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A Hazard Close To Home

A Hazard Close To Home

August 24, 2011
By William Schwitzer, Partner, Dinkes & Schwitzer

A man walked into our office after discovering a trench next to his backyard. He was particularly concerned as there was nothing to protect his children from accidentally falling in and hurting themselves. 

He had inspected the trench dug by a cable company, but before he could even get close enough to peer over the edge, the ground beneath his feet collapsed. As he slid down a sharp object in the dirt punctured his foot.

The wound became infected. What made it worse was that he had a diabetic condition, which made it more difficult to fend off this infection. As a result, the infection became so bad that it led to the amputation of his big toe and a portion of his foot. His long-standing family physician contended that they would ultimately have to amputate below the knee.

 

But the cable company, claimed they hadn’t dug the trench — and refused to compensate him for suffering this injury.

He had no choice but to take the cable company to court, and I was glad to have had the chance to represent him and advise him about his rights. In court, the cable company again claimed that they were not responsible for the trench. In response, his landscaper testified that Cable-vision trucks were seen in the area around the time of the accident, and that he had observed workers with shovels digging in the yard. The landscaper also testified that the trench had been left unguarded overnight.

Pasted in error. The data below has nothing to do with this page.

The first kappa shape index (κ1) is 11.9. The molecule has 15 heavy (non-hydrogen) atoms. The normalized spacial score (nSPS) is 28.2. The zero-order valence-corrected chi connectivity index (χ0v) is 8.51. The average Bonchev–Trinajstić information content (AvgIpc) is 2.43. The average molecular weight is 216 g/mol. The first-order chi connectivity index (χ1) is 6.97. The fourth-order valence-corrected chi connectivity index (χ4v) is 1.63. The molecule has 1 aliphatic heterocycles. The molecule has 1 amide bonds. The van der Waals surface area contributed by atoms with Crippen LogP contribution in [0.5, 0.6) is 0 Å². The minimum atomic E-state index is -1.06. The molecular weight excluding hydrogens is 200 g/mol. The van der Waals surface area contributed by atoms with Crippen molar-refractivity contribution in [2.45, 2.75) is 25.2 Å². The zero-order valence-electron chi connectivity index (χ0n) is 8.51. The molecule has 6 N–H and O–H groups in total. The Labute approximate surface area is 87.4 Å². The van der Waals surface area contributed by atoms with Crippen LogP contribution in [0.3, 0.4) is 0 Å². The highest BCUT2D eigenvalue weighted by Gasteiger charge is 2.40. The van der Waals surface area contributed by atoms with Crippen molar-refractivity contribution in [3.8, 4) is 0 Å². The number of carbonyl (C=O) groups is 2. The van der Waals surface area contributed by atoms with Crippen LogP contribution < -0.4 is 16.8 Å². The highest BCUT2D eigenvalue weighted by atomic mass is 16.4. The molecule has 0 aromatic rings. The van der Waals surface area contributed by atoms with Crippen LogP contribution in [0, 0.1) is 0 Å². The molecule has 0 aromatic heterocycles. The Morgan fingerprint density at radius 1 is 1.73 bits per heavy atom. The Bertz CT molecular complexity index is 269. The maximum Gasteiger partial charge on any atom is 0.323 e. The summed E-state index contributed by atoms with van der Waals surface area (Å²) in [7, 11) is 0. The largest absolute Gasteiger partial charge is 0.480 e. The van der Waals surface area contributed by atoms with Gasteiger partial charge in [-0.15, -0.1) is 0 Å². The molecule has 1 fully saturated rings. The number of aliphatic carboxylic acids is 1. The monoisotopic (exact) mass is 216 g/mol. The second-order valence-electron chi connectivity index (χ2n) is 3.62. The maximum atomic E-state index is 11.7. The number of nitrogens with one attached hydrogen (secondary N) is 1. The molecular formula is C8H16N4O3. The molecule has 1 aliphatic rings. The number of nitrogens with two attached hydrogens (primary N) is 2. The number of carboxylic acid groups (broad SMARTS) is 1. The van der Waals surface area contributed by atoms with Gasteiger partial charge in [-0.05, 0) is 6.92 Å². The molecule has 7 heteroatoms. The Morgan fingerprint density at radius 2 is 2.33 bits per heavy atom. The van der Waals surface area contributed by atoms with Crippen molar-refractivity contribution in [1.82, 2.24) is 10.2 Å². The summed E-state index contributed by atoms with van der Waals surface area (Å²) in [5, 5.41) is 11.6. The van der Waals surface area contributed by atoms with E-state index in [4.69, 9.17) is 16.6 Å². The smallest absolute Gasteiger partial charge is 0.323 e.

Faced with this contradiction, the cable company lost all credibility in the eyes of the jury.
Further, he explained to the jury the costs of his accident. He had been a sports-lover and had been a referee in karate tournaments. His children were involved in athletics and one had even been a Junior Olympics champion in karate. He said that he had been forced to relinquish these highly gratifying activities, and that he especially missed the quality time it had afforded him with his children.

The accident, he testified, had negatively impacted his life and had been a strain on his family, particularly his wife. She had to take on extra work, such as waitressing, to assist with the bills while her husband was out of work. Additionally she had to take on most of the domestic duties, which included handling all of the drives to pick up and drop off their children. The injury had caused new stresses to the family, as each member had to adapt to new roles to compensate for the injured and disabled husband and father.

The jury found the defendant 100 percent negligent and awarded him $10.8 million; $3 million for past pain and suffering, and $7 million for future pain and suffering. His wife was offered a substantial award in the amount of $800,000 for the loss of shared spousal duties. 

Dinkes & Schwitzer was grateful to have had the chance to give the this family the support they deserved.

Dinkes & Schwitzer is dedicated to protecting the rights of the injured against insurance companies and big corporations. We’ve recovered hundreds of millions of dollars for our clients and we may be able to help you too. Visit us at: www.dandsatlaw.com

August 23, 2011

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